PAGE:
Restrictive Elasticity: The Green Eggs & Ham Hypothesis
Don’t Forget to Stretch
In his 3-part series on Elastic Thinking, our Managing Director Alex defined what it is to be Elastic:
“To be Elastic is to be unconstrained by narrow rules, free to think, explore and experiment with ideas that would otherwise not be realised.”
And this got me thinking: we define Elastic thinking as “stretching” ourselves. Transcending the rules. Breaking down boundaries. And (apologies for the over-used cliche) ‘thinking outside the box’. But to define Elastic thinking only in terms of ‘stretching’ our capabilities is to overlook another creative catalyst the metaphor offers.
Whilst elastic has the power to stretch far beyond its original state, it also has the power to restrict, and some of the most ground-breaking creative ideas in history were born out of a state of restriction.
Setting Creative Boundaries
You might not have heard of Theodor Geisel, but you’re likely familiar with his pen name: Dr. Seuss. What’s this got to do with anything? Well, back in 1960, Geisel was set a challenge from his publisher: to write a captivating children’s story using only 50 words. Sounds impossible, right?
But it wasn’t.
Under ridiculously tight creative restrictions, Geisel produced one of his most renowned works: Green Eggs & Ham. And it went on to sell over 8 million copies and top scores of ‘Best Children’s Books of all Time’ lists.
Using only 50 words, Geisel shaped the childhoods of millions and created a truly captivating work of literature that stood the test of time. Truly a testament to the creative possibilities of working under restrictions.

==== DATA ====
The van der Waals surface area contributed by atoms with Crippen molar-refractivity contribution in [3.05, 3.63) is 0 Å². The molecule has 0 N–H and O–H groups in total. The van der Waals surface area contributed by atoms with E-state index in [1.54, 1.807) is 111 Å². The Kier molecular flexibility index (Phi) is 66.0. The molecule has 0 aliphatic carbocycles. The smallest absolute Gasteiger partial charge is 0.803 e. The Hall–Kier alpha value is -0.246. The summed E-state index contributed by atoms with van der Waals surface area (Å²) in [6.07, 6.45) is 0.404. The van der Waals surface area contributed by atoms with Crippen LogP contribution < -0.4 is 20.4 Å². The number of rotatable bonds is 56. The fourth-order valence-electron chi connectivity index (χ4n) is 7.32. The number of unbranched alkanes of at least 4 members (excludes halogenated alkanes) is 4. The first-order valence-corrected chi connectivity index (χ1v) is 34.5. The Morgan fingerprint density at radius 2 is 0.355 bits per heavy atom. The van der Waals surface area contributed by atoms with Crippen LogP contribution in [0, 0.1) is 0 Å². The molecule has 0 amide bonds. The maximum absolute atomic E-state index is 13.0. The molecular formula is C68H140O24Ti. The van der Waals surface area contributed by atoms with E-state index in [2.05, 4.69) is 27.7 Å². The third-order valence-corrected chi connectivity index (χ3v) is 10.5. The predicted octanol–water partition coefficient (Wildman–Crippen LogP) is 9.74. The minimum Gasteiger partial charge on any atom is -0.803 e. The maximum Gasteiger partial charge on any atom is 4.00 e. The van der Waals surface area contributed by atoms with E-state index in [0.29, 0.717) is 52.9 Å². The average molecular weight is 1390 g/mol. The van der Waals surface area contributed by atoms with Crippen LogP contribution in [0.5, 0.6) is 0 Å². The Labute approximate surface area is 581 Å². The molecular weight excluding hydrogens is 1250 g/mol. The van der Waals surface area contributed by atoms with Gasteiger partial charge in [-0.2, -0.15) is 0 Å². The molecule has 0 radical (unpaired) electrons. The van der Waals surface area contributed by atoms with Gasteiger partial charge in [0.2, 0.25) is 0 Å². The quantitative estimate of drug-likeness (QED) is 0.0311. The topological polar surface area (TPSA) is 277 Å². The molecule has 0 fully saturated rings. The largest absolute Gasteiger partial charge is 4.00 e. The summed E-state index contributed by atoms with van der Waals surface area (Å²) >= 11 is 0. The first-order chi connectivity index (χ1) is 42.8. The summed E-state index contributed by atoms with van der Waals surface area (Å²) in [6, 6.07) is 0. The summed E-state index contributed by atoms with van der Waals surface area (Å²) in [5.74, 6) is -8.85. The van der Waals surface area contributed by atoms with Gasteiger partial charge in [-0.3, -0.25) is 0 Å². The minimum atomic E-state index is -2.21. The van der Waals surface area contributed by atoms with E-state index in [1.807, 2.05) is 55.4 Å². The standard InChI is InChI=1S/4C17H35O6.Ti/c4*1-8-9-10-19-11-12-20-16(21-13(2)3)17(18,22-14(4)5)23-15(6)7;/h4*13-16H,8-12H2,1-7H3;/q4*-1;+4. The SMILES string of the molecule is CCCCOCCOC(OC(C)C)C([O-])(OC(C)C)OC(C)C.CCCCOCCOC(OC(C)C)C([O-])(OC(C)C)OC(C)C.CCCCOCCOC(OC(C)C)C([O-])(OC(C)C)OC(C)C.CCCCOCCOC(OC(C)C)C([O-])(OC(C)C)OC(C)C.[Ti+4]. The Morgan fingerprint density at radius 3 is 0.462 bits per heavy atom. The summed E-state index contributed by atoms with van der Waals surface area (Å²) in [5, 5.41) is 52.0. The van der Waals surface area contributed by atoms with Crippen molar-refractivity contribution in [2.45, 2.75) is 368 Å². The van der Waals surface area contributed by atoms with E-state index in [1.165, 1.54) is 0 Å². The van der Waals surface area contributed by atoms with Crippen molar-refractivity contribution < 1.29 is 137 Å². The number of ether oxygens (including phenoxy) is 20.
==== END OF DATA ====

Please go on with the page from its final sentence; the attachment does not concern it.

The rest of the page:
When we think of creatives, images of rebels, rule-breakers and anarchists spring to mind; people who choose to ignore the rules and ‘go their own way’. But, if there’s one lesson we can take from the example of Geisel, it’s not that we should ignore rules altogether, but instead define our own rules in the spirit of stretching our creative potential.
Embracing Restrictive Elasticity
We live in a world of limitless possibility, but that can often be a curse. Now more than ever we need to embrace the power of restrictive elasticity. With such a vast scope of possibility it’s easy to get trapped into ‘where should I start’, ‘which direction should I go’ and ‘which approach should I take’ thinking and end up taking no action at all.
We become limited by the unlimited possibilities in front of us and end up less productive, less creative and altogether less elastic. So I suggest we learn to embrace the restrictive elements of Elastic thinking. Because in restriction we’re able to tap into a new world of creative potential.
I’ll finish with a cheesy but evocative rhyme from the man himself: “If you’re someone who writes or paints, don’t be afraid to try constraints!” You never know, you might find you exceed what you previously thought you were creatively capable of.